In your 40s and 50s: Cardiovascular disease is less common among younger women, in part because of their higher estrogen levels; the hormone offers some protection to the arteries. But as women approach menopause and their estrogen levels drop, the incidence of stroke and heart attack increases.
Unfortunately, broad knowledge of their increased risk may not protect perimenopausal women from misdiagnosis. According to research by the Canadian Medical Protective Association, which provides advice, legal assistance and risk-management education to 95,000 Canadian physicians, doctors are missing the signs of stroke in patients nearly 10 percent of the time, largely because symptoms are often nonspecific—patients often complained of headache, dizziness, nausea and vomiting.
And women, who have historically been less inclined to advocate for themselves, are particularly at risk. Research out of the University of Leeds in England showed that, between April 2004 and March 2013, 198,534 heart attack patients at National Health Service hospitals in England and Wales were initially misdiagnosed—and most of them were women. During that time, women suffering a heart attack were 50 percent more likely to be misdiagnosed compared to men.
It might be difficult to challenge doctors who tell you nothing's wrong, but Dr. Sedlak encourages women to listen to their bodies and to be firm with health-care providers about what they're experiencing. "If you feel there is a real problem, be persistent," she says.
In your 60s and beyond: Women over 65 have the most strokes of all age groups, but they still have fewer strokes than men the same age. However, a Danish study published in the Journal of the American Heart Association in 2015 found that, after 60, women tend to have more serious strokes than men—and they're more likely to survive, which can have serious repercussions on quality of life.
John Sawdon, the public education and special projects director of the Cardiac Health Foundation of Canada, explains that cardiac rehabilitation programs, which are free with a referral from your doctor, are the perfect next step for recovering cardiac patients of all ages, but they're particularly important for older Canadians, who tend to live more sedentary lives. These programs are supervised by a cardiologist and, after an assessment, are tailored by your cardiac rehab team, which usually includes nurses, physical therapists, kinesiologists and social workers. They can provide exercise training, education on heart-healthy living and stress counselling—all of which can contribute to the health and well-being of people who have heart problems. And they're effective, too: "Research has shown that those completing cardiac rehab live seven years longer than control groups," says Sawdon. It also "reduces incidence of another heart attack by 50 percent."
What's your risk? Ninety percent of adult Canadians have at least one risk factor for cardiovascular disease. But while factors such as obesity, hypertension, alcohol abuse, family history and ethnicity increase everyone's risk, regardless of gender, the following three are particularly relevant to women.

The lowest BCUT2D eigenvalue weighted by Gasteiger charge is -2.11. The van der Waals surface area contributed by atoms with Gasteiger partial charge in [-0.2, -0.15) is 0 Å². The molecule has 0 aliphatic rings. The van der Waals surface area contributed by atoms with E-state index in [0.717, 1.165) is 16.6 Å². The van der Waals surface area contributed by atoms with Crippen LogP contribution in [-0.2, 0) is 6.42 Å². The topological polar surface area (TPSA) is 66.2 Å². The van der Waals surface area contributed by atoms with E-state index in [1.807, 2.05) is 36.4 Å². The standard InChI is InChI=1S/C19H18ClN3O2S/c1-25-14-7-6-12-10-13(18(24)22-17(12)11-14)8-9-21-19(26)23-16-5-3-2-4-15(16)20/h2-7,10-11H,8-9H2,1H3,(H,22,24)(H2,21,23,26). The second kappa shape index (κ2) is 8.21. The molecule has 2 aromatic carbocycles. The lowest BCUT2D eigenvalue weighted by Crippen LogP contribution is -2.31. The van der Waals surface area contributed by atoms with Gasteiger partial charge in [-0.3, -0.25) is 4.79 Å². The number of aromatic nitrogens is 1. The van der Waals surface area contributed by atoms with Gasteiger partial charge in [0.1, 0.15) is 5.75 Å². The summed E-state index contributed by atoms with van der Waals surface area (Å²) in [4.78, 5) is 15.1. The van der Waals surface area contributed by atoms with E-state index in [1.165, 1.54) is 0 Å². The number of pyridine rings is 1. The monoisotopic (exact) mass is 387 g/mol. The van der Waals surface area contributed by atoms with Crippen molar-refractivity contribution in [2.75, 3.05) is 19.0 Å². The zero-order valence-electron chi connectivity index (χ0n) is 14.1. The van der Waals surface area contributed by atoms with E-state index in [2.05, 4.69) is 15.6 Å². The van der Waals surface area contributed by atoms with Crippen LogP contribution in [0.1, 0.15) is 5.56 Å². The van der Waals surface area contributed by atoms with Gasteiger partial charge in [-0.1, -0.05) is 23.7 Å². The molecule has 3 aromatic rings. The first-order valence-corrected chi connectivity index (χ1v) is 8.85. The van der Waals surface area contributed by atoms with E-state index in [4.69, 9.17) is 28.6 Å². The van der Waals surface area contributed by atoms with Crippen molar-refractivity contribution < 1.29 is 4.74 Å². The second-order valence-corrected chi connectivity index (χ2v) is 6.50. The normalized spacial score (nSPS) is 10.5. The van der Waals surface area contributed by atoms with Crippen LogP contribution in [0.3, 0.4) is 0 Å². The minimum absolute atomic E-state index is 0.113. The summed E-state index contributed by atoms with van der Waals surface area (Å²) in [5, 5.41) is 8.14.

Smoking: While we all know that smoking is seriously unhealthy, it can be especially damaging to women's cardiovascular health. Smoking when taking the oral contraceptive pill can drastically increase the risk of heart attack and stroke. But quitting can cut your risk within a year.
Diabetes: According to the Canadian Diabetes Association, people with diabetes are at a very high risk of developing cardiovascular disease. In fact, "they may develop heart disease 10 to 15 years earlier than individuals without diabetes."
Mental illness and stress: "Women have a higher frequency of stress-induced heart disease, and women's hearts are affected by stress and depression more than men's," says Dr. David Fitchett, a cardiologist at St. Michael's Hospital in Toronto and associate professor of medicine at the University of Toronto.
Heart health dictionary
Atherosclerosis: When arteries narrow and harden due to plaque buildup.
Cardiomyopathhy: Diseases of the heart muscle, which cause it to become enlarged, thick or rigid.
Cardiovascular disease: A broad term for problems with the heart and blood vessels, often due to atherosclerosis. These conditions can lead to heart attack, angina or stroke.
Heart attack: Also known as a myocardial infarction, these attacks happen when the flow of blood to a section of the heart is blocked, preventing the muscle from getting oxygen.
High blood pressure: Also called hypertension, this is when the long-term force of blood against artery walls is elevated, requiring the heart to work harder, which may eventually lead to heart disease.
Microvascular angina: A disease of the small coronary artery blood vessels. Many angiograms do not view the small blood vessels, so this can be difficult to diagnose.
Spontaneous coronary artery dissection: A tear in the coronary artery wall. Physical or emotional stress appears to play a role. Most cases (around 70 percent) occur in women under 50—and a third of those are pregnant or postpartum women.
Stroke: When the blood supply to a portion of the brain is interrupted. This can happen when a blood vessel carrying oxygen and nutrients to the brain either bursts or is blocked.